Manufacturers invested in a diverse array of industries, ranging from automotive to biomedical, are seeking methods to improve material processing in an effort to decrease costs and increase efficiency. Many parts produced by these suppliers require forming operations during their fabrication. Forming processes are innately complex and involve a multitude of parameters affecting the final part in several ways. Examples of these parameters include temperature, strain rate, deformation path, and friction. These parameters influence the final part geometry, strength, surface finish, etc. Previous studies have shown that varying the deformation path during forming can lead to increased formability. However, a fundamental understanding of how to control these paths to optimize the process has yet to be determined. Adding to the complexity, as the forming process is scaled down for micromanufacturing, additional parameters, such as grain size and microstructure transformations, must be considered.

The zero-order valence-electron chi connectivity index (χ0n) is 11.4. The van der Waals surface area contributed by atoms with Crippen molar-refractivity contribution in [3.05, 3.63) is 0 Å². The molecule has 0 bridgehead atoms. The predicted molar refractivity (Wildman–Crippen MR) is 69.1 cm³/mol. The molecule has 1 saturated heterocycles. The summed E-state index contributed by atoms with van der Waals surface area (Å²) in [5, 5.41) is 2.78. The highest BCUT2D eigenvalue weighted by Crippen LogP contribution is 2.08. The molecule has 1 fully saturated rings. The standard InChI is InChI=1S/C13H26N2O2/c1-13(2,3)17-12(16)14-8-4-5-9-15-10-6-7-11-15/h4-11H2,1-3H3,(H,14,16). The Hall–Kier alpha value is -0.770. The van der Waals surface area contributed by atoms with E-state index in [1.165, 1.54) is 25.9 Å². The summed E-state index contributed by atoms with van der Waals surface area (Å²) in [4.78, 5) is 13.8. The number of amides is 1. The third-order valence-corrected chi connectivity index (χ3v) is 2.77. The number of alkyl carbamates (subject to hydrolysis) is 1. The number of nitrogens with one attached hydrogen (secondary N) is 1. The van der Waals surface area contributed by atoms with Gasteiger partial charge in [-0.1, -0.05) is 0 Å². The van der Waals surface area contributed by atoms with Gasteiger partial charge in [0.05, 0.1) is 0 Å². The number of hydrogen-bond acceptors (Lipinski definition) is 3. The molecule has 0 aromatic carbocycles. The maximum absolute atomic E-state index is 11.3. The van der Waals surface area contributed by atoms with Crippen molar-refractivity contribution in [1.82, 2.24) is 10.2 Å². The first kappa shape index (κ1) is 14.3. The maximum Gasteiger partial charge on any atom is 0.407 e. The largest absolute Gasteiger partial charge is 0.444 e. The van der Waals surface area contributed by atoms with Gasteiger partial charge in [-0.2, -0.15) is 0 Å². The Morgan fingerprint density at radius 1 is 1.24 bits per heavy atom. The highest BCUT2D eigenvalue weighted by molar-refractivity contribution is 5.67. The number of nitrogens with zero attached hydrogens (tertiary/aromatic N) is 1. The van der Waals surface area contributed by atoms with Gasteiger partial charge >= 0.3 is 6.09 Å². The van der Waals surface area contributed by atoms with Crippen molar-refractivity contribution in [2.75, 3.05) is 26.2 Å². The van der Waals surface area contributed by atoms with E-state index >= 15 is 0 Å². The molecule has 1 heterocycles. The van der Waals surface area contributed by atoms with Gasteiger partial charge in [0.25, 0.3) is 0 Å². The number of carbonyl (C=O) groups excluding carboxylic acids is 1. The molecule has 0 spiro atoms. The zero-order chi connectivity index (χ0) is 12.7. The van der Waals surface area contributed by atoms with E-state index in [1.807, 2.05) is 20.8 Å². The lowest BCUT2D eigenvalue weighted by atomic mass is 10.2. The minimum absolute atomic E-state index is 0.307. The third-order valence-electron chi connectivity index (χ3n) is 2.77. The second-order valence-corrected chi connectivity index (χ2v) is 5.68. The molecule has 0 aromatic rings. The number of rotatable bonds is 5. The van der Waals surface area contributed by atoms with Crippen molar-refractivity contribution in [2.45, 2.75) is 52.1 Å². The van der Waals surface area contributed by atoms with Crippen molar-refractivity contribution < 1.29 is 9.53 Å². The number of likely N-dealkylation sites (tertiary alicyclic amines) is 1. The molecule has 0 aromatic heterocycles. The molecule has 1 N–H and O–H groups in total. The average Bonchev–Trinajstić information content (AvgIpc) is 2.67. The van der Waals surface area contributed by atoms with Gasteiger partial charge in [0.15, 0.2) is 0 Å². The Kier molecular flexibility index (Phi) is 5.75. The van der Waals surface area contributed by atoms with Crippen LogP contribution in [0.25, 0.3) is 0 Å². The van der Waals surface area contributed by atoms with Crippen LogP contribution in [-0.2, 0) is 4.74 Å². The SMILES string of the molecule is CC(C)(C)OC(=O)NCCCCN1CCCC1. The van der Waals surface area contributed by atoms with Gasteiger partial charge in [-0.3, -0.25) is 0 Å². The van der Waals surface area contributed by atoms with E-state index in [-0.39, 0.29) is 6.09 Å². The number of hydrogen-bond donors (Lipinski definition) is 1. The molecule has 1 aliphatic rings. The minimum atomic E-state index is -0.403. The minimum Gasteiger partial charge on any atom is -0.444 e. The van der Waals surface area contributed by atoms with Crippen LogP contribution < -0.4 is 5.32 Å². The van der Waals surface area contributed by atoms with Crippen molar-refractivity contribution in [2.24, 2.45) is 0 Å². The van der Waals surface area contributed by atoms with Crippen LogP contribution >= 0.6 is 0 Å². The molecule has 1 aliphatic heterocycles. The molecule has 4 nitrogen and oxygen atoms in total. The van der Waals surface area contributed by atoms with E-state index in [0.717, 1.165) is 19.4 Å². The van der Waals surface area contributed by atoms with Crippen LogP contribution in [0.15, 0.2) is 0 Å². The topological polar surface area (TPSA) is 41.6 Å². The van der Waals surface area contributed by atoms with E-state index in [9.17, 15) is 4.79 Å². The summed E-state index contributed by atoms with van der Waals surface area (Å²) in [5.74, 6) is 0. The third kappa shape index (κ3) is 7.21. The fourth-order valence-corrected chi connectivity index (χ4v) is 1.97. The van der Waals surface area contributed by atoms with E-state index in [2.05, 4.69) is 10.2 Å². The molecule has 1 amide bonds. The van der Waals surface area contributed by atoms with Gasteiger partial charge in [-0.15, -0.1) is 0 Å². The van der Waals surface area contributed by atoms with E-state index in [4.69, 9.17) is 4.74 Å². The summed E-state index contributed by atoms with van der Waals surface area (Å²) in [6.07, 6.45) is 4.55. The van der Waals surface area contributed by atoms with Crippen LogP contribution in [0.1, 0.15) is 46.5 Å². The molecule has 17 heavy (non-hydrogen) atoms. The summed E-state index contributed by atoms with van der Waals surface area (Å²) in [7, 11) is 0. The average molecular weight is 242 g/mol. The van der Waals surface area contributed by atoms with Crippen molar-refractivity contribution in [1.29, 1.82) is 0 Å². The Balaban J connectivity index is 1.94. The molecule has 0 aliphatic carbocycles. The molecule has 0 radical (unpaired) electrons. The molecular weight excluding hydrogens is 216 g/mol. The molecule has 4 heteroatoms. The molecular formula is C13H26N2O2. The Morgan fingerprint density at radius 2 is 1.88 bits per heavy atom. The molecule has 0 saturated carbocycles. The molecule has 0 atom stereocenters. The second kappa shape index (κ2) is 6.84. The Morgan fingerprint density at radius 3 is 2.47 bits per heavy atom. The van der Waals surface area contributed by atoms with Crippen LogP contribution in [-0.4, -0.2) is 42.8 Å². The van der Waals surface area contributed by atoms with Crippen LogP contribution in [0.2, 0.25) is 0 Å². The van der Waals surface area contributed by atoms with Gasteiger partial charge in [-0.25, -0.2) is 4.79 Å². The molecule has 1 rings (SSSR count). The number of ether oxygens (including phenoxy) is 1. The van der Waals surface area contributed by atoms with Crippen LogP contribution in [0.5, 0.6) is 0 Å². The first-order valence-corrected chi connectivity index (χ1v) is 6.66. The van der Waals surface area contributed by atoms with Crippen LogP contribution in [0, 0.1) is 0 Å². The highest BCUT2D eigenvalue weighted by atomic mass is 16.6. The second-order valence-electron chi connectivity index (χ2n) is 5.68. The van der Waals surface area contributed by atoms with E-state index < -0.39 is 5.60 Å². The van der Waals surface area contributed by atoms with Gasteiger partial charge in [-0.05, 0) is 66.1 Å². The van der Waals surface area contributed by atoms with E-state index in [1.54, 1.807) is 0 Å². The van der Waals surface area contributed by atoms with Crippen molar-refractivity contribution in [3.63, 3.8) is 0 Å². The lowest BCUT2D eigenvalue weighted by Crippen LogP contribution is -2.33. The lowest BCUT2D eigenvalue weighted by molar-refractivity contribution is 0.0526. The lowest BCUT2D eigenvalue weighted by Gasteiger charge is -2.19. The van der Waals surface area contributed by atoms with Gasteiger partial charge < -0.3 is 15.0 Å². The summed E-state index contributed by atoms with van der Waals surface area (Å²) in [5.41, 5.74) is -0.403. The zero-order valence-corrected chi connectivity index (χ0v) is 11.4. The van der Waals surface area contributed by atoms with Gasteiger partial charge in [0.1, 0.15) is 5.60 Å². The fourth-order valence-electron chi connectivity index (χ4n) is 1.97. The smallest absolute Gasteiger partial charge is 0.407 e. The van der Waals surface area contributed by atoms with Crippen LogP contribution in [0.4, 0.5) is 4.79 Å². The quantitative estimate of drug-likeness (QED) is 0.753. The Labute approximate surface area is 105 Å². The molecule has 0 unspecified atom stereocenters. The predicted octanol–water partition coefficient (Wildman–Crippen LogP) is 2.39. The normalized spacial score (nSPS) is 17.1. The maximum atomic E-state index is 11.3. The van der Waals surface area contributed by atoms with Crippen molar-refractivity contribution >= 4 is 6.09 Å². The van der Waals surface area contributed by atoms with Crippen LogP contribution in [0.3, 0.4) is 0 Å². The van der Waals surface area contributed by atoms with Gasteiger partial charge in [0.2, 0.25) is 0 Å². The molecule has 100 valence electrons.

In this paper, an analytical model is proposed to calculate strain-paths with one or two loading segments and their associated stress-paths. The model is created for investigations of stainless steel 316L using a microtube inflation/tension testing machine. This machine allows for the implementation of two-segment strain-paths through biaxial loading consisting of applied force and internal pressure. The model can be adjusted, based on the desired forming process or available equipment, to output the appropriate parameters for implementation, such as force, displacement, and pressure.